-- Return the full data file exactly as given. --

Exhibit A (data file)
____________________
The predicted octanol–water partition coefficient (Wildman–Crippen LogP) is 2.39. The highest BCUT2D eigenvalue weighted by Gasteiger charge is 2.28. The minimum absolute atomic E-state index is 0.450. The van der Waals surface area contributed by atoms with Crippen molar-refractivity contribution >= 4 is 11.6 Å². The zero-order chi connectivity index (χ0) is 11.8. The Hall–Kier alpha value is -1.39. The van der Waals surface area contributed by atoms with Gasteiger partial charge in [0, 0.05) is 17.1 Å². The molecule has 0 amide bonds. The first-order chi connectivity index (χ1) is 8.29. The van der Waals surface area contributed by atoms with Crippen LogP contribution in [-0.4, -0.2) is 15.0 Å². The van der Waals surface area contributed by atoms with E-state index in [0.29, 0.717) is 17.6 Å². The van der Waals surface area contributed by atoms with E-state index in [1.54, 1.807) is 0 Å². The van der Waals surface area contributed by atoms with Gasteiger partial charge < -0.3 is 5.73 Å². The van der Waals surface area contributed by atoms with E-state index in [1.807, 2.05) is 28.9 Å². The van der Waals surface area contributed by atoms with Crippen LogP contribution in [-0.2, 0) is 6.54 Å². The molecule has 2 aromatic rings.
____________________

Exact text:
The predicted octanol–water partition coefficient (Wildman–Crippen LogP) is 2.39. The highest BCUT2D eigenvalue weighted by Gasteiger charge is 2.28. The minimum absolute atomic E-state index is 0.450. The van der Waals surface area contributed by atoms with Crippen molar-refractivity contribution >= 4 is 11.6 Å². The zero-order chi connectivity index (χ0) is 11.8. The Hall–Kier alpha value is -1.39. The van der Waals surface area contributed by atoms with Gasteiger partial charge in [0, 0.05) is 17.1 Å². The molecule has 0 amide bonds. The first-order chi connectivity index (χ1) is 8.29. The van der Waals surface area contributed by atoms with Crippen LogP contribution in [-0.4, -0.2) is 15.0 Å². The van der Waals surface area contributed by atoms with E-state index in [0.29, 0.717) is 17.6 Å². The van der Waals surface area contributed by atoms with E-state index in [1.54, 1.807) is 0 Å². The van der Waals surface area contributed by atoms with Gasteiger partial charge < -0.3 is 5.73 Å². The van der Waals surface area contributed by atoms with E-state index in [1.807, 2.05) is 28.9 Å². The van der Waals surface area contributed by atoms with Crippen LogP contribution in [-0.2, 0) is 6.54 Å². The molecule has 2 aromatic rings.